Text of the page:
An Eye on Race: Perspectives from Theater in Imperial Spain

An Eye on Race: Perspectives from Theater in Imperial Spain

An Eye on Race: Perspectives from Theater in Imperial Spain

An Eye on Race: Perspectives from Theater in Imperial Spain

Synopsis

Racism in the modern nation state is based on a Continental and an American model. In the Continental model, the racist differentiates the raced individual by religion. Because this raced individual is indistinguishable from the racist, a narrative is written to see that individual. In turn, in the American model the racist differentiates the raced individual based on skin color. Because the sign of difference is obvious, no story is written to justify racist thinking. By 1550, both models form part of imperial thinking in the Iberian world system. An Eye on Race: Perspectives from Theater in Imperial Spain describes these models at work in imperial Spanish theater. The study reveals how the display of blood in drama serves the Continental model and how the display of skin color serves the American model. It also elucidates how Miguel de Cervantes celebrates a subaltern aesthetic as he discards both racial paradigms. John Beusterien is Associate Professor of Spanish at Texas Tech University.

Excerpt

The pond had the shape of a blue eye
In which the Black man was the pupil.

Imagine the eye on this man in the way that ibn khafacha does in this poem from eleventh-century Spain. Some critics have read these words with an eye on skin color. Antonio Olliz-Boyd and Gabriel Asoanab Abudu argue that the poem reflects a moment in which prejudice attached to dark skin in Arabic Spain shifts. the poem represents a black-is-beautiful literary moment because Ibn Khafacha celebrates a particular person, the warrior chief Yusuf, the new Black Almoravid leader whose forces swept Spain in 1086 reducing the native Andalusian Spanish civilization to a provincial status within a larger African empire (1993, 286). While their reading establishes a historical context for the image of this eye, I wonder about the eye in a slightly different way, a way that incorporates the past, but also the present. the man in the pond is swimming and the eye moves. This eye moves through time from my blue ones to my reader’s. in my case, vision through this eye reminds me of—and also displaces me from—the present and its categories assigned to me, such as “White male” and “Detroit native.”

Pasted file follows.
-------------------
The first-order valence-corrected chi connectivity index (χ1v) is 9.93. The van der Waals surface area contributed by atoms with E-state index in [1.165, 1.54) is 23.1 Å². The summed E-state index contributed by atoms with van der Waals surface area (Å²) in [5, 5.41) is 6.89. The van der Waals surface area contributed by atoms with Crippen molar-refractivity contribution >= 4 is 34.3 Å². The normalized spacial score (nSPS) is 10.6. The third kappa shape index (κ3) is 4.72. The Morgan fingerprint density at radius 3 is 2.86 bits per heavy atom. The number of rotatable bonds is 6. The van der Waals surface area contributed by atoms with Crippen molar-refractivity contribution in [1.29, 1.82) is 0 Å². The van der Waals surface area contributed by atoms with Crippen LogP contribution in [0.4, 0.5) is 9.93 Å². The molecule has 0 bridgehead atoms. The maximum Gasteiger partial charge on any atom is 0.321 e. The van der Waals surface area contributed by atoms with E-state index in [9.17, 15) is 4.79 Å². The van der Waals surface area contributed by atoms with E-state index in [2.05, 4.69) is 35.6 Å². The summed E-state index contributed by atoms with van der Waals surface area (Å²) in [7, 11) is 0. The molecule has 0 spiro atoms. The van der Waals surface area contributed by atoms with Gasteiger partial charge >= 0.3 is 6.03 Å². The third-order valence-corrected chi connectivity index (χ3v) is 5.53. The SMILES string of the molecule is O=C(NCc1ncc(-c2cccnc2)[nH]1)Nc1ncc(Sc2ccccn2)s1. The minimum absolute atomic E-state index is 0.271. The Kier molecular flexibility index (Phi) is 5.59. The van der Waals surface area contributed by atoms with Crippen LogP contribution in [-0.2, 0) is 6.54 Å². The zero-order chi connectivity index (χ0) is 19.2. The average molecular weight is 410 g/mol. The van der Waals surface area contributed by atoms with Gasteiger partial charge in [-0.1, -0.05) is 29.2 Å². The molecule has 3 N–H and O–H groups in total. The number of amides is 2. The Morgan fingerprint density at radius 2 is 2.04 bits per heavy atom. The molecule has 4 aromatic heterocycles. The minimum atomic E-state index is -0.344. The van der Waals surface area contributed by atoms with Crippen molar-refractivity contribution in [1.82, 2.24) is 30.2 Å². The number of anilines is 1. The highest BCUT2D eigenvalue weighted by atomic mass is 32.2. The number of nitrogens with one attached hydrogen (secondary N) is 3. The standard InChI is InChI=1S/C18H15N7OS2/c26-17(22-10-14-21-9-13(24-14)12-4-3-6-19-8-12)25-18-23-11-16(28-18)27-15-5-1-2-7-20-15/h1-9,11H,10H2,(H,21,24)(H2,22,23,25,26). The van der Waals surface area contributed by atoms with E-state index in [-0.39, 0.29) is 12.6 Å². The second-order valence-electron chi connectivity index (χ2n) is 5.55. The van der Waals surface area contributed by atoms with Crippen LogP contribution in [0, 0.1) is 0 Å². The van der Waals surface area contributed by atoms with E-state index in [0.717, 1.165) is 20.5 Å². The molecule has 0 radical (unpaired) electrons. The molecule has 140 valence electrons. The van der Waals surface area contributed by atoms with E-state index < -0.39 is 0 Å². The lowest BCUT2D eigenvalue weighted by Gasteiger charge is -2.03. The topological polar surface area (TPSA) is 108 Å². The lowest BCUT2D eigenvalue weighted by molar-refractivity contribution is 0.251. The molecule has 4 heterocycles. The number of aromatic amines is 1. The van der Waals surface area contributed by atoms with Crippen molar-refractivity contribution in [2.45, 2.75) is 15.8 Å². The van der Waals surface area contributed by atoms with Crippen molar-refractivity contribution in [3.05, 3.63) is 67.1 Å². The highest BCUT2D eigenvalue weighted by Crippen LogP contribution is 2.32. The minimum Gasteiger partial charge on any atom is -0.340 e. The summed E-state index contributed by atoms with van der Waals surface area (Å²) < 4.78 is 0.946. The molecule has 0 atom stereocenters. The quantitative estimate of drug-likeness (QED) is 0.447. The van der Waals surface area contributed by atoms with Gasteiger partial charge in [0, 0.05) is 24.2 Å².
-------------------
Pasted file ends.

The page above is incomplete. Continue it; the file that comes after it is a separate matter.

I may figuratively see through a new eye for a moment, but what exactly is “seeing”? in antiquity, Plato wrote that the objects that we see are only imperfect reflections of ideal forms and, in contrast, Aristotle wrote that after seeing many individual objects we can form a general idea of the category of that object. in the first instance, we know, or see, a concept and recognize individual objects based on the idea that we already have. in the second, we see the object and later form a concept based on the experience of having seen many similar objects. Conceptual or Platonic seeing can be called narrativized vision since objects are only recognized following an ideal or, in the terms of this study, a mental narrative that already exists in one’s mind. Self-evident or Aristotelian vision can be called denarrativized vision since objects are recognized without the baggage of a narrative.

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